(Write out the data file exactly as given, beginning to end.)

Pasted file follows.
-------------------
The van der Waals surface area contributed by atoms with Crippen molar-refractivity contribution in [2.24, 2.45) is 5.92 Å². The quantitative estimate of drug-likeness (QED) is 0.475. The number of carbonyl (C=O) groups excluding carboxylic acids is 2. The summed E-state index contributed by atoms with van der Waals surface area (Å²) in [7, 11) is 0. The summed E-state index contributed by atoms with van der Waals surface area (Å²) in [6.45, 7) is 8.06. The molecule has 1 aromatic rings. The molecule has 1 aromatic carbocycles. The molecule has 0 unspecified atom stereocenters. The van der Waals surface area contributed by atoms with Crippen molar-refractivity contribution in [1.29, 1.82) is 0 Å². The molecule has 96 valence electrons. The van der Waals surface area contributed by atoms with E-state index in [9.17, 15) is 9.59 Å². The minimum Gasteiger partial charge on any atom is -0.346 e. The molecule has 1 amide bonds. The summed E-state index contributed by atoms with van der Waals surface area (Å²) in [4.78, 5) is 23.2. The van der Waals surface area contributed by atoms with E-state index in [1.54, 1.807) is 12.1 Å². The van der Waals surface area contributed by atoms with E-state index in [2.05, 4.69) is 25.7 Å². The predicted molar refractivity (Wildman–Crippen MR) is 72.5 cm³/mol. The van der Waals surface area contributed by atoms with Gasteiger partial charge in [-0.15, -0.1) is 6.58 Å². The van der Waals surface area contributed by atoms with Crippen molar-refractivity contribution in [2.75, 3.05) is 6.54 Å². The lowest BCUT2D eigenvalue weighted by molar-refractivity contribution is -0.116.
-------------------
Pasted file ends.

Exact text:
The van der Waals surface area contributed by atoms with Crippen molar-refractivity contribution in [2.24, 2.45) is 5.92 Å². The quantitative estimate of drug-likeness (QED) is 0.475. The number of carbonyl (C=O) groups excluding carboxylic acids is 2. The summed E-state index contributed by atoms with van der Waals surface area (Å²) in [7, 11) is 0. The summed E-state index contributed by atoms with van der Waals surface area (Å²) in [6.45, 7) is 8.06. The molecule has 1 aromatic rings. The molecule has 1 aromatic carbocycles. The molecule has 0 unspecified atom stereocenters. The van der Waals surface area contributed by atoms with Crippen molar-refractivity contribution in [1.29, 1.82) is 0 Å². The molecule has 96 valence electrons. The van der Waals surface area contributed by atoms with E-state index in [9.17, 15) is 9.59 Å². The minimum Gasteiger partial charge on any atom is -0.346 e. The molecule has 1 amide bonds. The summed E-state index contributed by atoms with van der Waals surface area (Å²) in [4.78, 5) is 23.2. The van der Waals surface area contributed by atoms with E-state index in [1.54, 1.807) is 12.1 Å². The van der Waals surface area contributed by atoms with E-state index in [2.05, 4.69) is 25.7 Å². The predicted molar refractivity (Wildman–Crippen MR) is 72.5 cm³/mol. The van der Waals surface area contributed by atoms with Gasteiger partial charge in [-0.15, -0.1) is 6.58 Å². The van der Waals surface area contributed by atoms with Crippen molar-refractivity contribution in [2.75, 3.05) is 6.54 Å². The lowest BCUT2D eigenvalue weighted by molar-refractivity contribution is -0.116.